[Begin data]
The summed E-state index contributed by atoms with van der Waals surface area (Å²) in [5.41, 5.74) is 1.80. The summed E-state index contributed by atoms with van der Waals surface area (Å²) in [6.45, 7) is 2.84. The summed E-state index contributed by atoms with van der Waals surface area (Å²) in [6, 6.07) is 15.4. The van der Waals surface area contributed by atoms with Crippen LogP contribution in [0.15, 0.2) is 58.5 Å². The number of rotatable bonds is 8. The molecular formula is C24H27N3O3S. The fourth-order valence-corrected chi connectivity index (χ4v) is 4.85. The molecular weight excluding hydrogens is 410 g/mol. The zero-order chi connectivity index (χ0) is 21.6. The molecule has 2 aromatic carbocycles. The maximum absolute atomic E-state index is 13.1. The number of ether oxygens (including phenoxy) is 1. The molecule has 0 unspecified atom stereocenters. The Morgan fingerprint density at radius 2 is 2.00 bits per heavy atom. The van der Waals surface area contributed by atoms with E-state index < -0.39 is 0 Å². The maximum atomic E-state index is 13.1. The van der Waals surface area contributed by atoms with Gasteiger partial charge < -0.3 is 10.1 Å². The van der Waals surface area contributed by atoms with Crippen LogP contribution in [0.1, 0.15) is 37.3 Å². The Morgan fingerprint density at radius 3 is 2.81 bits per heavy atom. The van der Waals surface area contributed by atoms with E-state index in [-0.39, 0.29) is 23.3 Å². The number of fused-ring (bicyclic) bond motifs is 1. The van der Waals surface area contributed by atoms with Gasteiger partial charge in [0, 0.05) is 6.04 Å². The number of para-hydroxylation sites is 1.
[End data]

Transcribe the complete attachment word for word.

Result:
The summed E-state index contributed by atoms with van der Waals surface area (Å²) in [5.41, 5.74) is 1.80. The summed E-state index contributed by atoms with van der Waals surface area (Å²) in [6.45, 7) is 2.84. The summed E-state index contributed by atoms with van der Waals surface area (Å²) in [6, 6.07) is 15.4. The van der Waals surface area contributed by atoms with Crippen LogP contribution in [0.15, 0.2) is 58.5 Å². The number of rotatable bonds is 8. The molecular formula is C24H27N3O3S. The fourth-order valence-corrected chi connectivity index (χ4v) is 4.85. The molecular weight excluding hydrogens is 410 g/mol. The zero-order chi connectivity index (χ0) is 21.6. The molecule has 2 aromatic carbocycles. The maximum absolute atomic E-state index is 13.1. The number of ether oxygens (including phenoxy) is 1. The molecule has 0 unspecified atom stereocenters. The Morgan fingerprint density at radius 2 is 2.00 bits per heavy atom. The van der Waals surface area contributed by atoms with E-state index < -0.39 is 0 Å². The maximum atomic E-state index is 13.1. The van der Waals surface area contributed by atoms with Gasteiger partial charge < -0.3 is 10.1 Å². The van der Waals surface area contributed by atoms with Crippen LogP contribution in [0.1, 0.15) is 37.3 Å². The Morgan fingerprint density at radius 3 is 2.81 bits per heavy atom. The van der Waals surface area contributed by atoms with E-state index in [-0.39, 0.29) is 23.3 Å². The number of fused-ring (bicyclic) bond motifs is 1. The van der Waals surface area contributed by atoms with Gasteiger partial charge in [0, 0.05) is 6.04 Å². The number of para-hydroxylation sites is 1.